Jo EllisonI have to say I’m feeling the cowboy boot. I think at a certain age the trainer goes and in comes a boot and maybe a bit of a Cuban heel. And I’m beginning to think that it might be the solution.
Isabel BerwickOh, it might be/
Jo EllisonBut I’ve just bought, like, possibly my third pair. I’m a bit worried about where it.s going.
Isabel BerwickRob, have you got a cowboy boot?
Robert ArmstrongI’ve actually worked as a cowboy. Somewhere in the closet there are cowboy . . .
Jo EllisonBut they’re polished.
Robert ArmstrongThey have been worn to wrangle cows. I mean, that was a long time ago.
Jo EllisonThey’re authentic. You’re authentic.
Robert ArmstrongYeah. I’m quite tall to begin with, and I don't find them wonderfully comfortable, actually. If I’m riding a horse, that's one thing. But otherwise, no. I see the sneaker or the trainer for men in urban and workplace settings is firmly in place. The white trainer or the most dreaded of all male shoes, which is the brown, sort of like a shoe, but it has a white sneaker sole on it.
Jo EllisonIt's a Loro Piana shoe and it costs a fortune. It's a real status shoe.
Robert ArmstrongAnd there are a lot of knock-offs floating around and high-cost, low-cost and in between. Looks terrible under all circumstances.
Jo EllisonIt's like the deck shoe of old always had a real . . . I really didn't like the deck shoe.
Isabel BerwickWell, I think Rob's cowboy adventures is going to be another podcast. But Jo and Rob, thank you so much for joining us.
Jo EllisonThank you.
Isabel BerwickSo let's rewind and take stock of our new work wardrobe. Everyone's more relaxed than we used to be in the before times when we spent five days at the office. But the advice to dress a bit smarter than you need to never goes out of date. Especially if you’re starting a new job and you haven't quite got the vibe of the workplace culture yet.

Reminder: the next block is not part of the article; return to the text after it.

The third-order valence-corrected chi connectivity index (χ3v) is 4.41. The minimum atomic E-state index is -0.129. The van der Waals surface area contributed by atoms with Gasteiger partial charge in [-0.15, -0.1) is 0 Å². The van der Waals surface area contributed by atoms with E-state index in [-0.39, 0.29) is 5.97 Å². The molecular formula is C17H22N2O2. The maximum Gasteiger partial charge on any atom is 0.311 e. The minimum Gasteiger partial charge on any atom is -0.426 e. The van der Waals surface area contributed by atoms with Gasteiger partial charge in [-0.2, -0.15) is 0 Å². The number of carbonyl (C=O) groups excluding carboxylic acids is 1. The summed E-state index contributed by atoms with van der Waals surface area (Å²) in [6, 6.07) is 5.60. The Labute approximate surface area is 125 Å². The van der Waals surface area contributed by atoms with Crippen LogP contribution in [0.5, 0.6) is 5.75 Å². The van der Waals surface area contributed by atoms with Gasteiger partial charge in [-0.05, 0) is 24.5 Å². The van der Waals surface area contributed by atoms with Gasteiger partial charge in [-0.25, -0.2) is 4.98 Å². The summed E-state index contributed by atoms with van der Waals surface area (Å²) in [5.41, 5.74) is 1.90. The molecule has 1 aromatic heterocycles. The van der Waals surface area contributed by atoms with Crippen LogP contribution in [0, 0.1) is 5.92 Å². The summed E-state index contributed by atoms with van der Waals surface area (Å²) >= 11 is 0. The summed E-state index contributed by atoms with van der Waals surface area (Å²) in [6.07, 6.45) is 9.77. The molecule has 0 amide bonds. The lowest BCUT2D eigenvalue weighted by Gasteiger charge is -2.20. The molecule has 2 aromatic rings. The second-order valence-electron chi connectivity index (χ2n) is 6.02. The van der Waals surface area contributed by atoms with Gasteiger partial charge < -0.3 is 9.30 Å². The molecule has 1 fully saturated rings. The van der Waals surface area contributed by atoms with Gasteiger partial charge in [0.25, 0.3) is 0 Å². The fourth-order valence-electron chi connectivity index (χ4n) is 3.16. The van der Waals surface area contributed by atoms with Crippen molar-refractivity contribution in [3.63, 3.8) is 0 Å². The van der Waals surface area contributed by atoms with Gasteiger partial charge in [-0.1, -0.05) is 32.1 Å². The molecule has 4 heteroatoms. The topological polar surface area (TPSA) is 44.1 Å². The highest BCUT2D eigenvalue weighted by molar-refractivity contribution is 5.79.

I’m personally pleased that heels are mostly out as well as very form-fitting or we might say bodycon clothes, although again, wear what makes you feel great. And a good suit and a crisp white shirt is never going to go out of style whoever you are. Make the first one blue and after that you could go all the way to black or even grey. And I’m never, ever giving up my trainers, even for fancy events. My thanks to Jo Ellison and Robert Armstrong for this episode. If you’re enjoying the podcast, we’d really appreciate it if you left us a rating and review on Apple Podcasts. And please do get in touch. I’m [email protected] or find me on LinkedIn. If you’re an FT subscriber, please sign up for our Working It newsletter. We’ve got the best workplace and management stories from across the FT, plus my office therapy advice column. Sign up at FT.com/newsletters. This episode of Working It was produced by Audrey Tinline. The executive producer is Manuela Saragosa with mix from Jake Fielding. Cheryl Brumley is the FT's global head of audio. Thanks for listening.